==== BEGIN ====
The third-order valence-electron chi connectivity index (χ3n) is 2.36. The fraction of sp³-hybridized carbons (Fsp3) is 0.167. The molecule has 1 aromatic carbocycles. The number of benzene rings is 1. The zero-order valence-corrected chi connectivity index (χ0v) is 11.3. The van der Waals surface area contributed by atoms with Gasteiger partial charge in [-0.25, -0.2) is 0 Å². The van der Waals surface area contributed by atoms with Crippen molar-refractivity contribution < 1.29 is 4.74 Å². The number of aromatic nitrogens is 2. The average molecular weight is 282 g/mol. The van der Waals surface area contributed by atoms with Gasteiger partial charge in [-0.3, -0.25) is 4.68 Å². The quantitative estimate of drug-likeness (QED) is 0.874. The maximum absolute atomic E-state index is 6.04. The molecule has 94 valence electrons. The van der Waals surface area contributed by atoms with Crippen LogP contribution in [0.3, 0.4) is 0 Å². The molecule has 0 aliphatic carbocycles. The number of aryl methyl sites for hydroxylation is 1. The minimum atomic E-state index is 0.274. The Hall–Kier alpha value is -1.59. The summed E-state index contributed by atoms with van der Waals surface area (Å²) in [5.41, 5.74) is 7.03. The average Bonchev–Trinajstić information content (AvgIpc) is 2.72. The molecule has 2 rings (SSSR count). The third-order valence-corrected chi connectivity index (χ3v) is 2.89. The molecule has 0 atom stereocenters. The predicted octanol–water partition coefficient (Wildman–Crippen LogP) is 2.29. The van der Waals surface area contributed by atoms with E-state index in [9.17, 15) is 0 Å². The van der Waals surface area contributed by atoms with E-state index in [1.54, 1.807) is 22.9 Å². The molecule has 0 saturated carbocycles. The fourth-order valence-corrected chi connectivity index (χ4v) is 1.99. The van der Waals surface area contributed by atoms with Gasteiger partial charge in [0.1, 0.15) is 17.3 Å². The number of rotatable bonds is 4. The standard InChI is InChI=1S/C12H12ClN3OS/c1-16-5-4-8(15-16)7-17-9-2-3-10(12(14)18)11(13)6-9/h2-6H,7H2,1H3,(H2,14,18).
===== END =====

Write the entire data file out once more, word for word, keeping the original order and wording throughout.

The third-order valence-electron chi connectivity index (χ3n) is 2.36. The fraction of sp³-hybridized carbons (Fsp3) is 0.167. The molecule has 1 aromatic carbocycles. The number of benzene rings is 1. The zero-order valence-corrected chi connectivity index (χ0v) is 11.3. The van der Waals surface area contributed by atoms with Gasteiger partial charge in [-0.25, -0.2) is 0 Å². The van der Waals surface area contributed by atoms with Crippen molar-refractivity contribution < 1.29 is 4.74 Å². The number of aromatic nitrogens is 2. The average molecular weight is 282 g/mol. The van der Waals surface area contributed by atoms with Gasteiger partial charge in [-0.3, -0.25) is 4.68 Å². The quantitative estimate of drug-likeness (QED) is 0.874. The maximum absolute atomic E-state index is 6.04. The molecule has 94 valence electrons. The van der Waals surface area contributed by atoms with Crippen LogP contribution in [0.3, 0.4) is 0 Å². The molecule has 0 aliphatic carbocycles. The number of aryl methyl sites for hydroxylation is 1. The minimum atomic E-state index is 0.274. The Hall–Kier alpha value is -1.59. The summed E-state index contributed by atoms with van der Waals surface area (Å²) in [5.41, 5.74) is 7.03. The average Bonchev–Trinajstić information content (AvgIpc) is 2.72. The molecule has 2 rings (SSSR count). The third-order valence-corrected chi connectivity index (χ3v) is 2.89. The molecule has 0 atom stereocenters. The predicted octanol–water partition coefficient (Wildman–Crippen LogP) is 2.29. The van der Waals surface area contributed by atoms with E-state index in [9.17, 15) is 0 Å². The van der Waals surface area contributed by atoms with E-state index in [1.54, 1.807) is 22.9 Å². The molecule has 0 saturated carbocycles. The fourth-order valence-corrected chi connectivity index (χ4v) is 1.99. The van der Waals surface area contributed by atoms with Gasteiger partial charge in [0.1, 0.15) is 17.3 Å². The number of rotatable bonds is 4. The standard InChI is InChI=1S/C12H12ClN3OS/c1-16-5-4-8(15-16)7-17-9-2-3-10(12(14)18)11(13)6-9/h2-6H,7H2,1H3,(H2,14,18).